Navigating the tangled web of home care

By MPP Bobbi Ann Brady

Home care is a great idea, and one that most Ontario residents support, but the problem is government can’t get it right.

Let’s start with the agency overseeing home care. It used to be there was a local Community Care Access Centre (CCAC) to oversee home care. This was a program of the PC government in 1996, and it replaced the system put in place by prior governments. Then the Liberals tweaked that system, and eventually replaced it with Local Health Integration Networks (LHIN). Another change of government and we now see the present government roll out Ontario Health atHome to replace the LHIN.

As a former staffer working for MPP Toby Barrett, I must say that with a local connection under the CCAC, the system was more responsive to residents and lobbying for the people of the riding was more effective. With each subsequent change, there is always talk of efficiencies and reducing bureaucracy. I am all for efficiency and spending more of our valuable health care dollars on service delivery, not administration, but the improvements in care are still to be seen.

The auditor general’s special report in 2014 recommended streamlining the relationship between the CCAC and LHIN.

One common thread through all these changes has been service delivery through private-sector providers. It increased under the LHINs from the former government, which will be critical of privatizing under the current government – that’s politics for you.

Now, under the government’s Bill 135, more changes are in store. Also called The Convenient Care at Home Act, the legislation will create a new agency called Ontario Health at Home, which will be a subsidiary of Ontario Health. The new agency will be an amalgamation of the LHINs, which will eventually cease to exist. Bill 135 will allow Family Health Teams to run care coordination.

Dealing with people on the front line, there has been one constant through all these changes: people aren’t getting the care they need. This problem is getting worse, not better. The current challenge seems to be a shortage of PSWs to deliver these services. To their credit, the government is trying to address this, but haven’t committed to extending a competitive wage to those in homecare, which seems to be the number one issue cited by those in the industry.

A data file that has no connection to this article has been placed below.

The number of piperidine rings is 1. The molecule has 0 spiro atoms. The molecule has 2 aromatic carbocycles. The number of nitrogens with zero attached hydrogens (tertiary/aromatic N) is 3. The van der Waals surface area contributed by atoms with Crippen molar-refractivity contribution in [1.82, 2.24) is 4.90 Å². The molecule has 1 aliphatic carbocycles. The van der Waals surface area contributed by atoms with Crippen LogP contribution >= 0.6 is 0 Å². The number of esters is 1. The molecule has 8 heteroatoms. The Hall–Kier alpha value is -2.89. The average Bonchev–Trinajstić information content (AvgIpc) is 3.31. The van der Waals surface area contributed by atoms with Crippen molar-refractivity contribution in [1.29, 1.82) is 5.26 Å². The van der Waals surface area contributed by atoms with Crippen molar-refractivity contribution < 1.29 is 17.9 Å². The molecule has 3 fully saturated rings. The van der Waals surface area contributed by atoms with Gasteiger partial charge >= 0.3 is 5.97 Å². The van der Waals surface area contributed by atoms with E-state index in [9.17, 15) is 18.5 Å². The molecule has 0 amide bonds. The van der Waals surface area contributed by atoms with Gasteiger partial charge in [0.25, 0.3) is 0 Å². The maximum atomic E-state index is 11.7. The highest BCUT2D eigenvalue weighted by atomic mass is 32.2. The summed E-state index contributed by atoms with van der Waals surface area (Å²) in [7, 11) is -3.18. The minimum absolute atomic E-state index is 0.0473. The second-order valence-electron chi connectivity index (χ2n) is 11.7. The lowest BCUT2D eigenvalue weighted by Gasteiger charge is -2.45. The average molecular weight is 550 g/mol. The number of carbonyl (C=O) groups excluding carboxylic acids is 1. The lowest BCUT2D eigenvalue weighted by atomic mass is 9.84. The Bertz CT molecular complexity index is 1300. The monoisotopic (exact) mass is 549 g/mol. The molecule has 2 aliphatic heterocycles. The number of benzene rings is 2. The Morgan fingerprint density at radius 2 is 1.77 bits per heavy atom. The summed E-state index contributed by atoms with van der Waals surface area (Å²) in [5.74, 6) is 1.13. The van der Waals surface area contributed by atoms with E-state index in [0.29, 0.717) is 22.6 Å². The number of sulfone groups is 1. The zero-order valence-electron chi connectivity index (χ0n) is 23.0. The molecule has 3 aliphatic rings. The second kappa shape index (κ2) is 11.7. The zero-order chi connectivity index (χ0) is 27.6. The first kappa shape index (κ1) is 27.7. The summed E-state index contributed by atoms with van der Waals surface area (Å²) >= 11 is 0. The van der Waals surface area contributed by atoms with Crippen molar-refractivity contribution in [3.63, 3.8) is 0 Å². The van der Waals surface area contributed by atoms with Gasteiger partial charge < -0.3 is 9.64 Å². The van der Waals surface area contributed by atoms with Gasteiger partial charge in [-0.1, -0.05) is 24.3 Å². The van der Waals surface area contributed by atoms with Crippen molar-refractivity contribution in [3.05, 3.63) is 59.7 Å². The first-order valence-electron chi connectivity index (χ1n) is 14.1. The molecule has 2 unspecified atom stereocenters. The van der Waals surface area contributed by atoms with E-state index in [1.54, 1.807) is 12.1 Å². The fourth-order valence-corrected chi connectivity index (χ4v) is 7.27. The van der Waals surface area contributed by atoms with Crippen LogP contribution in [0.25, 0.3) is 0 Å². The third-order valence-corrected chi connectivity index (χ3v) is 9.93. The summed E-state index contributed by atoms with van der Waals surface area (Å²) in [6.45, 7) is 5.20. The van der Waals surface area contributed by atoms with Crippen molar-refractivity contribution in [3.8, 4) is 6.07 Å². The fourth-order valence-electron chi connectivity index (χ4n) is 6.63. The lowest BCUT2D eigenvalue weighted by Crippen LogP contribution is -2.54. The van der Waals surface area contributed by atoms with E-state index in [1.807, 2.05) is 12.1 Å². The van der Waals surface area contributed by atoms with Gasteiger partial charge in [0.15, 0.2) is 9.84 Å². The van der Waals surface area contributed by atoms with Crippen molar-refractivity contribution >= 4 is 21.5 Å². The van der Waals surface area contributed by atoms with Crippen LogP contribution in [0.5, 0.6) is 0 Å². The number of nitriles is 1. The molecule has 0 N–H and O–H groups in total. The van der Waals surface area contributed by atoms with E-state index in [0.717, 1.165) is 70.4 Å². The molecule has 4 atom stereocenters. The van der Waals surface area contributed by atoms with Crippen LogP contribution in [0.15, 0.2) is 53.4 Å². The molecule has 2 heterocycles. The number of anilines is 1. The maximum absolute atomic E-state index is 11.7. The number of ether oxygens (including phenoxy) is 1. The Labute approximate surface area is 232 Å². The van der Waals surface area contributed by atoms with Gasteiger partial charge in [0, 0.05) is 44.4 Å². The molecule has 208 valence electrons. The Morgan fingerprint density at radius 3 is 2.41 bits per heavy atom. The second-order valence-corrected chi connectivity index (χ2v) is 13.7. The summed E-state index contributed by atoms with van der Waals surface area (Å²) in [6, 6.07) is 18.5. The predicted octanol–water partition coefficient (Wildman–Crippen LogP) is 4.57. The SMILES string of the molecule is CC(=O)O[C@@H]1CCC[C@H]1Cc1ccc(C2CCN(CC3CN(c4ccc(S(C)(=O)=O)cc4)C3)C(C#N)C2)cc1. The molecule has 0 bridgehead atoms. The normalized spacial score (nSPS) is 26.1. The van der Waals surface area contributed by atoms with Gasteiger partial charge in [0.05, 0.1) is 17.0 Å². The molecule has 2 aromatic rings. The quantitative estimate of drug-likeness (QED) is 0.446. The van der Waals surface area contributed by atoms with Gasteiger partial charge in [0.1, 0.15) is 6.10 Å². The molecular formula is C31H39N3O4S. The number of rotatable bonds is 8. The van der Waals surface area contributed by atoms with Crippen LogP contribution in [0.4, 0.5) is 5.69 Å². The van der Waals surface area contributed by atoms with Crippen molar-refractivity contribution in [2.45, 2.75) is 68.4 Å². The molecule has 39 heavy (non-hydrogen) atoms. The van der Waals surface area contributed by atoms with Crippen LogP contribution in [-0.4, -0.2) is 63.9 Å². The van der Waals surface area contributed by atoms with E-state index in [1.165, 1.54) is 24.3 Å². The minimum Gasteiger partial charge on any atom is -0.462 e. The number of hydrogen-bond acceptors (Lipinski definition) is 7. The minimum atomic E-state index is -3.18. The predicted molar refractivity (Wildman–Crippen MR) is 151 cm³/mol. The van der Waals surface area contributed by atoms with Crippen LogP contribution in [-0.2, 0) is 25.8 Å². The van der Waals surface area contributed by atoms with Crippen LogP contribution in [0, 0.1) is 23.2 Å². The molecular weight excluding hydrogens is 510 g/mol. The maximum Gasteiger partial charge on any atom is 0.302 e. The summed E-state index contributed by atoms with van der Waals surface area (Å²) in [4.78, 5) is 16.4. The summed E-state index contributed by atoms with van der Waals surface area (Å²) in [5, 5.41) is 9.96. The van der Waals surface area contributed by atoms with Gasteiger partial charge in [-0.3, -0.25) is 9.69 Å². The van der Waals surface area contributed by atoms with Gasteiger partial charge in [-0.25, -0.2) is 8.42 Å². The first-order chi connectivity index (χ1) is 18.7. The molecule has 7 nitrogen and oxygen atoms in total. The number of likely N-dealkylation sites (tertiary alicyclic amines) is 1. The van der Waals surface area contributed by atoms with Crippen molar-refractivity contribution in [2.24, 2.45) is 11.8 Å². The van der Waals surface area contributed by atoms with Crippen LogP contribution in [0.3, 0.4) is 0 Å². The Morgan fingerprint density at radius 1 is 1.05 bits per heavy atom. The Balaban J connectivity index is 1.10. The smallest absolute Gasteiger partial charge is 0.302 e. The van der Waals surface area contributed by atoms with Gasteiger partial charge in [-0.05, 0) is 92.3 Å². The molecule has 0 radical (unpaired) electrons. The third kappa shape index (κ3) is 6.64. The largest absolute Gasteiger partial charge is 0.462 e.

Bill 135 has been assigned to the Standing Committee on Social Policy, and this past week I spent nearly two days listening to public hearings on the bill. The majority of those who presented believe the bill will make matters worse and should be scrapped. Some believed it might have a good foundation but were wary given the legislation does not articulate the outcomes for patients. Further privatization is what most people are concerned about and with most legislation, the devil will likely be in the details (regulations).

I asked many presenters if they had been consulted prior to Bill 135 being introduced – the majority had not. Perhaps government needs to conduct public hearings prior to floating trial balloons, instead of after the fact.

At the time of writing, I am working on my amendments to the bill which will include, but likely ruled out of order, that the government repeal Bill 124.

We all like home. We all like our own bed; therefore, home care is the way to go, so it’s my hope one day government can get it right. If Bill 135 is the solution will remain to be seen, but I don’t have high expectations if history is any indication.

Bobbi Ann Brady is MPP for Haldimand-Norfolk.